Belarusian officials must prove to both the World Anti-Doping Agency and world athletics body IAAF that disgraced Olympic shot putter Nadzeya Ostapchuk was the victim of in-house drug-spiking.
Otherwise, Ostapchuk's ban could go from one year to four - which could rule her out of the 2016 Olympic Games in Rio.
Yesterday, Belarus' top administrators claimed Ostapchuk twice returned positive doping tests at the London Olympics because her coach, Alexander Yefimov, secretly "dusted her food" with the anabolic steroid metenolone.
Belarus' national anti-doping agency (Nada) announced a one-year competitive ban for Ostapchuk while Yefimov was served with a four-year sentence.
The next step in what's set to be a high-profile and lengthy case is that the Belarusians must produce a public report, justifying their verdicts.
The claim Yefimov spiked Ostapchuk's food was greeted with widespread scepticism yesterday.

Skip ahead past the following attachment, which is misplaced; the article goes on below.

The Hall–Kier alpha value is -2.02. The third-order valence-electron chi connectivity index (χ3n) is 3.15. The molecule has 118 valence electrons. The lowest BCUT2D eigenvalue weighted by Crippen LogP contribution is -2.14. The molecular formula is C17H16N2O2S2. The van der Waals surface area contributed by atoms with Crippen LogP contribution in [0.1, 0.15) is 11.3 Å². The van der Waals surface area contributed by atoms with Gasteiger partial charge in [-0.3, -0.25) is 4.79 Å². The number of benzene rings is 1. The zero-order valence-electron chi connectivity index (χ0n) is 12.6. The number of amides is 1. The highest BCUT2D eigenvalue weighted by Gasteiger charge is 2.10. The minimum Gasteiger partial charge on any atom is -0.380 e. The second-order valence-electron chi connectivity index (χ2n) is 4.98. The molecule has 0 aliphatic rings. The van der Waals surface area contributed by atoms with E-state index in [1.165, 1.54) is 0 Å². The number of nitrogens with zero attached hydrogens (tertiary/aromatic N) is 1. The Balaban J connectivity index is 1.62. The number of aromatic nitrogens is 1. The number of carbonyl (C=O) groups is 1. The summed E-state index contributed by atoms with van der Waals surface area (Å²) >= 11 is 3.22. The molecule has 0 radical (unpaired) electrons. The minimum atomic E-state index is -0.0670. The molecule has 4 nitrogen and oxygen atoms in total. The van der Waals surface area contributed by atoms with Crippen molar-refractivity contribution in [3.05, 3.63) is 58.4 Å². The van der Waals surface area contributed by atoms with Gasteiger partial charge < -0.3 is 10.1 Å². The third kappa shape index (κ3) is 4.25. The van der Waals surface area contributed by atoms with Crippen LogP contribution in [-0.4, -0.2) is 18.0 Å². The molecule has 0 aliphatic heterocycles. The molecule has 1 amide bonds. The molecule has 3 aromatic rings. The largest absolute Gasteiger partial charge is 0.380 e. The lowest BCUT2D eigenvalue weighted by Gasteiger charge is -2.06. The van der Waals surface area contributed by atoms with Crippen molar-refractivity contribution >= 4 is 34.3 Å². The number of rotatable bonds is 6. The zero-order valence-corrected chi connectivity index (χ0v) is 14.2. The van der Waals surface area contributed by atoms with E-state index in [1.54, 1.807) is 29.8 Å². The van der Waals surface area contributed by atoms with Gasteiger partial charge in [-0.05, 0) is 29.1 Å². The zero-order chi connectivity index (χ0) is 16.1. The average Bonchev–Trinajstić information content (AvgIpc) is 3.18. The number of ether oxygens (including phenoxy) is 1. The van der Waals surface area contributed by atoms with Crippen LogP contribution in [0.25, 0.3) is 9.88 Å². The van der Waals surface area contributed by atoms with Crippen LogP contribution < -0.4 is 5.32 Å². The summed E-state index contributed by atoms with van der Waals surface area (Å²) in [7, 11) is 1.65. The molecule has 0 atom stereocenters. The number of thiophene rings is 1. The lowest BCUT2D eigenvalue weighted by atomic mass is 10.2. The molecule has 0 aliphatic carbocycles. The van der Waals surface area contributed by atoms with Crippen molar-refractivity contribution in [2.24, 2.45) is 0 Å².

Drug Free Sport NZ chief executive Graeme Steel said it was "hardly credible". "It's just an extraordinary thing to have us believe that a coach of a potential gold medal athlete would do that."
Wada director-general David Howman said his organisation was prepared to challenge the Belarusian federation and that athletes were ultimately fully responsible for vigilance.
“If we felt that the international federation [IAAF] hadn't stepped in appropriately, we'd do something,” Howman said.
The New Zealand Olympic Committee issued a press release last night, indirectly questioning Nada's actions. “The NZOC believes tougher penalties are necessary to protect the integrity of sport and the Olympic movement."
- The Dominion Post
Will Aaron Cruden's omission hurt or help the All Blacks?Related story: Senior All Blacks 'pretty disappointed' in Cruden